The problem with technology is that it does those very things – it marginalises those who cannot understand or use it; it has an insatiable ‘upgrade’ appetite; it favours those who ‘have’. All of which are, or at least should be, anathema to the Christian community. But that doesn’t mean that technology is, in and of itself, ‘bad’; just that it needs to become more egalitarian and imaginative.

I believe that one of the fundamental works of the Christian church is to build ‘community’. Scripture’s repeated reporting of ‘God’s people’ isn’t an example of exclusivity, but an encouragement to be inclusive as we are, surely, all God’s children? Community means so much and it’s such a huge, all-encompassing term that I wouldn’t even attempt to define it here. In the discussion on Stewart’s blog, he suggest that the members of Second Life do have a sense of community. I’m sure they do, but the question is, is it a model of Christian community? I don’t think it is. It relies on pretending to be something/one else for a start. God accepts us as we are. Where is the irl (in real life) fellowship? Meeting virtually seriously undermines your opportunities to really get to know someone. How do you build a relationship of trust with someone you have never met? (And yes, I do note the implications of that statement with regards to a Christian’s faith in God, but that’s what the Trinity is all about). So, useful, yes. But certainly never a substitute for ‘real’ relationships. (Not that Stewart is suggesting technology should be, I hasten to add.)

But back to the earlier point of information v. knowledge. I was sitting in a waiting room the other day and the radio was on. It was the hourly news bulletin and a lady nearby was showing no particular interest until an report came on about a ‘celeb’ having been recently diagnosed with cancer. At this she cocked an ear, looked shocked and then somewhat sad. World events were of no consequence, but a ‘celeb’ with an illness was earth-shattering. But why was this even news? If you walk down the high street in any town you’ll pass a significant number of people with a terminal illness. None of them make the news. At best, such ‘news’ is information. But because it is presented as ‘news’ then we are trained to think of it as such. We become non-discriminatory and treat all information as of equal value. Then, inevitably, we ignore it because it eventually has no value.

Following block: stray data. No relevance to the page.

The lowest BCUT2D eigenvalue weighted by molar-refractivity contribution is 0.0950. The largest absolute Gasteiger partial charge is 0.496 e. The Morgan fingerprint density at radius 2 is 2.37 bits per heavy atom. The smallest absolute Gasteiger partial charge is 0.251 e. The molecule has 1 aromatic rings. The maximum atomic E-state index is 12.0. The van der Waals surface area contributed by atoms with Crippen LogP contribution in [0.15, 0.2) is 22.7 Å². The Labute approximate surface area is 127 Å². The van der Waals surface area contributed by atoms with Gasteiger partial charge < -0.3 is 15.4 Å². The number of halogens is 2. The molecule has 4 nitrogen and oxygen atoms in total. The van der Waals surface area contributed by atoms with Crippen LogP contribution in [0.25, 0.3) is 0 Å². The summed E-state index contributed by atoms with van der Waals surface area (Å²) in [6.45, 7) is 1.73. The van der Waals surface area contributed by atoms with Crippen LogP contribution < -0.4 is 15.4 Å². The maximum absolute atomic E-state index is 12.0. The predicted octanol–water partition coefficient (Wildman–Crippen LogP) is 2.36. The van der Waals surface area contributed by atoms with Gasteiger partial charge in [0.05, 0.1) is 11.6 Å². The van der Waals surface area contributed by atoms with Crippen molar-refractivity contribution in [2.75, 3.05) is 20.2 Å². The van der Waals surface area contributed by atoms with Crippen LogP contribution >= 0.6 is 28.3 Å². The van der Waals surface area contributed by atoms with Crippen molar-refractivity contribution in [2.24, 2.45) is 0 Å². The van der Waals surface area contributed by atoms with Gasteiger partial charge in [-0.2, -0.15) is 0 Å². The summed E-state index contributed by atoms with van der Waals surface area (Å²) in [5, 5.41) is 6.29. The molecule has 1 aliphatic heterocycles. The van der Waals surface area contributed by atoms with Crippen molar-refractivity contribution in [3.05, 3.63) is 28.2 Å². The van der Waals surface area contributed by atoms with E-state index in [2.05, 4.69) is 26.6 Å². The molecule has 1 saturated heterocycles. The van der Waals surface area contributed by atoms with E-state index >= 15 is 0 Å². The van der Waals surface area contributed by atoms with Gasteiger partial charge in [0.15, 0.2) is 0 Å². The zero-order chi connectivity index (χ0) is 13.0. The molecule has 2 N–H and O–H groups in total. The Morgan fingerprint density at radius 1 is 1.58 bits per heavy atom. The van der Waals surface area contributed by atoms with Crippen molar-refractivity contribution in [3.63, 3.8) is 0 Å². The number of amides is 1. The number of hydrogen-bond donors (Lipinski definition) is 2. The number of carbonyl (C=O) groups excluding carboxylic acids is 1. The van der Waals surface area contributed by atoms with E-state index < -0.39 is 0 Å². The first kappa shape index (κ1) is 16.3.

Where’s this going? Stewart also mentioned that ‘tags’ are set to become a major aspect of how we deal with information. They certainly have the potential to be, but are just as readily open to abuse. Tags then become useless and we then rely on technologies to scrape information from web pages. Not so long ago Google got slammed for doing just that and searches for news ended up returning millions of blog pages and feed aggregators talking about the news and not the news itself. Where technology really needs to develop is in the processing of information. Or we have to become more intelligent and discriminatory in our finding and using information. And that brings us back to the point of needing to think for ourselves and to learn through interaction and so we’re back at community again.

As I said on Stewart’s blog, I don’t think technology is wrong, but I think we need to be a lot more imaginative in its use. In this respect I would entirely agree with his comment that it is through the creative misuse of it that will drive future development.

To address Stewart’s question, maybe what the church needs to do with technology isn’t so much jump on existing social media bandwagons but be a lot more creative in its thinking and drive new uses (misuses) of technology. But then that would require the church to be inventive and creative and radical and I think it would need to discover those things first (which it is doing in places). I think it has forgotten, in many respects, just how radical the Gospel is and should be.

Just to end on an ironic note. Earlier this week I was participating in a follow-up survey about e-learning being done by Dr Constantinos Athanasopoulos. He was most enthusiastic when he learned I use a blog for journalling (so if you’re dropping in from there, hello!). So I’m not a luddite really. I would just like to see technology used for the benefit of others rather than the promotion of some.

Jun 192008